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David G. Hendry & Thomas R. G. Green


Ten discretionary users were asked to recount their experiences with spreadsheets and to explain how one of their sheets worked. The transcripts of the interviews are summarized to reveal the key strengths and weaknesses of the spreadsheet model.

There are significant discrepancies between these findings and the opinions of experts expressed in the Human-Computer Interface (HCI) literature, which has tended to emphasize the strengths of spreadsheets and to overlook the weaknesses. In general, the strengths are such as allow quick gratification of immediate needs, while weaknesses are such as make subsequent debugging and interpretation difficult, suggesting a situated view of spreadsheet usage in which present needs outweigh future needs.

We conclude with an attempt to characterize three extreme positions in the design space of information systems: the incremental addition system, the explanation system and the transcription system. The spreadsheet partakes in the first two. We discuss how to improve its explanation facilities.


We offer the following conclusions:

  • Even for simple problems spreadsheet formulae are not always easy to create or understand.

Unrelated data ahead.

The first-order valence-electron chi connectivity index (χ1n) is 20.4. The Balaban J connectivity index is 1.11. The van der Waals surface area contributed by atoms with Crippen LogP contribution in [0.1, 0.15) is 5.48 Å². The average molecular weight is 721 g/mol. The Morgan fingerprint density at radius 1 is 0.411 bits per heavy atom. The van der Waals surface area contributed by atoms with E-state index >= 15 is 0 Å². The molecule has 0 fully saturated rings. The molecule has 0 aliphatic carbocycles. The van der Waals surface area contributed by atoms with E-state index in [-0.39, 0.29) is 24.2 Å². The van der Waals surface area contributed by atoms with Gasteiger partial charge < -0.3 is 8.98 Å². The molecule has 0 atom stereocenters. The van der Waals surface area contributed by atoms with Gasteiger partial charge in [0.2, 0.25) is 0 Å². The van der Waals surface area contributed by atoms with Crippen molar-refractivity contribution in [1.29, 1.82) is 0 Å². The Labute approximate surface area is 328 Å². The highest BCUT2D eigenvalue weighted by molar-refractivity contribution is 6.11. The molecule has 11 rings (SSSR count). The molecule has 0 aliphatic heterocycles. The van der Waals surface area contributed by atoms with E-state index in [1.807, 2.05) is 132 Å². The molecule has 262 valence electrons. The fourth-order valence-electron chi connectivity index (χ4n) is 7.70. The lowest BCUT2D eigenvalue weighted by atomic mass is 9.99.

• It is not enough to listen only to users or to human-computer interface (HCI) experts. At least in the present case, their different backgrounds and experience with spreadsheets have made different aspects salient.
  • The cognitive dimensions framework offers a balanced view.
  • The profile from the cognitive dimensions framework can give some useful indication of what type of activity the device is suited for - incremental, transcription or presentation.
  • CogMap was presented, not so much to show "how to build a better spreadsheet" but more as an example of how this analysis can give design guidance on making the device more suitable for one type of activity without sacrificing its effectiveness for another type.
  • Finally, lest there be any doubts: there is still much to learn about how people use spreadsheets, and spreadsheet ecology.


1994, International Journal of Human-Computer Studies, Volume 40, Issue 6, June, pages 1033–1065

Full article

Creating, comprehending and explaining spreadsheets